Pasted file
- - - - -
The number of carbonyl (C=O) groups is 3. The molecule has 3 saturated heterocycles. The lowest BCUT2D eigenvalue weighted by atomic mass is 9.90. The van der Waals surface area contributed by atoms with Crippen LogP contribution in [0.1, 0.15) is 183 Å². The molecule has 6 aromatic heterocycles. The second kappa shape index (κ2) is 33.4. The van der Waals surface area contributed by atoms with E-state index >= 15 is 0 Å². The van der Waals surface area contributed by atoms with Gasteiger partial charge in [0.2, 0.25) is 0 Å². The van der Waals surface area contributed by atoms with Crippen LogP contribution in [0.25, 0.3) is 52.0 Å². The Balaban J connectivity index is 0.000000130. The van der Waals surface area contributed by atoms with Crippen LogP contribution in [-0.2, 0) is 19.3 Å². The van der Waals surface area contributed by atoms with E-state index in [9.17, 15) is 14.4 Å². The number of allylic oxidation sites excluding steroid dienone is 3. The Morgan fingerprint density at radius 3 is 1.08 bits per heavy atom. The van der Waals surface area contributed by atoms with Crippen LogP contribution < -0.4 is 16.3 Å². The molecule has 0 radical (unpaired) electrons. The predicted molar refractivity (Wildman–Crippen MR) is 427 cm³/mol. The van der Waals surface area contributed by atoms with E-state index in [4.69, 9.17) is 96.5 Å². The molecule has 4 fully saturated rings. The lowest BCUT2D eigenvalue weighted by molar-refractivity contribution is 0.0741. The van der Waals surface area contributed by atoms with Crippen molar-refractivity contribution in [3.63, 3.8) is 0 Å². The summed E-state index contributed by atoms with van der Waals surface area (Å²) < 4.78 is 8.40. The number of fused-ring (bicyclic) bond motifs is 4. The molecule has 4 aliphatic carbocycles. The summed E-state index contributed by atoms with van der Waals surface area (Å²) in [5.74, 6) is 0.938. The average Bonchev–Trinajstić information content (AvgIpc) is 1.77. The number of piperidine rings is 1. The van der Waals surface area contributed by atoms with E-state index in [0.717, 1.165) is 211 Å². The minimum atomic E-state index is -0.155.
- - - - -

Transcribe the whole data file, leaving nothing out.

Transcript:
The number of carbonyl (C=O) groups is 3. The molecule has 3 saturated heterocycles. The lowest BCUT2D eigenvalue weighted by atomic mass is 9.90. The van der Waals surface area contributed by atoms with Crippen LogP contribution in [0.1, 0.15) is 183 Å². The molecule has 6 aromatic heterocycles. The second kappa shape index (κ2) is 33.4. The van der Waals surface area contributed by atoms with E-state index >= 15 is 0 Å². The van der Waals surface area contributed by atoms with Gasteiger partial charge in [0.2, 0.25) is 0 Å². The van der Waals surface area contributed by atoms with Crippen LogP contribution in [0.25, 0.3) is 52.0 Å². The Balaban J connectivity index is 0.000000130. The van der Waals surface area contributed by atoms with Crippen LogP contribution in [-0.2, 0) is 19.3 Å². The van der Waals surface area contributed by atoms with E-state index in [9.17, 15) is 14.4 Å². The number of allylic oxidation sites excluding steroid dienone is 3. The Morgan fingerprint density at radius 3 is 1.08 bits per heavy atom. The van der Waals surface area contributed by atoms with Crippen LogP contribution < -0.4 is 16.3 Å². The molecule has 0 radical (unpaired) electrons. The predicted molar refractivity (Wildman–Crippen MR) is 427 cm³/mol. The van der Waals surface area contributed by atoms with E-state index in [4.69, 9.17) is 96.5 Å². The molecule has 4 fully saturated rings. The lowest BCUT2D eigenvalue weighted by molar-refractivity contribution is 0.0741. The van der Waals surface area contributed by atoms with Crippen molar-refractivity contribution in [3.63, 3.8) is 0 Å². The summed E-state index contributed by atoms with van der Waals surface area (Å²) < 4.78 is 8.40. The number of fused-ring (bicyclic) bond motifs is 4. The molecule has 4 aliphatic carbocycles. The summed E-state index contributed by atoms with van der Waals surface area (Å²) in [5.74, 6) is 0.938. The average Bonchev–Trinajstić information content (AvgIpc) is 1.77. The number of piperidine rings is 1. The van der Waals surface area contributed by atoms with E-state index in [0.717, 1.165) is 211 Å². The minimum atomic E-state index is -0.155.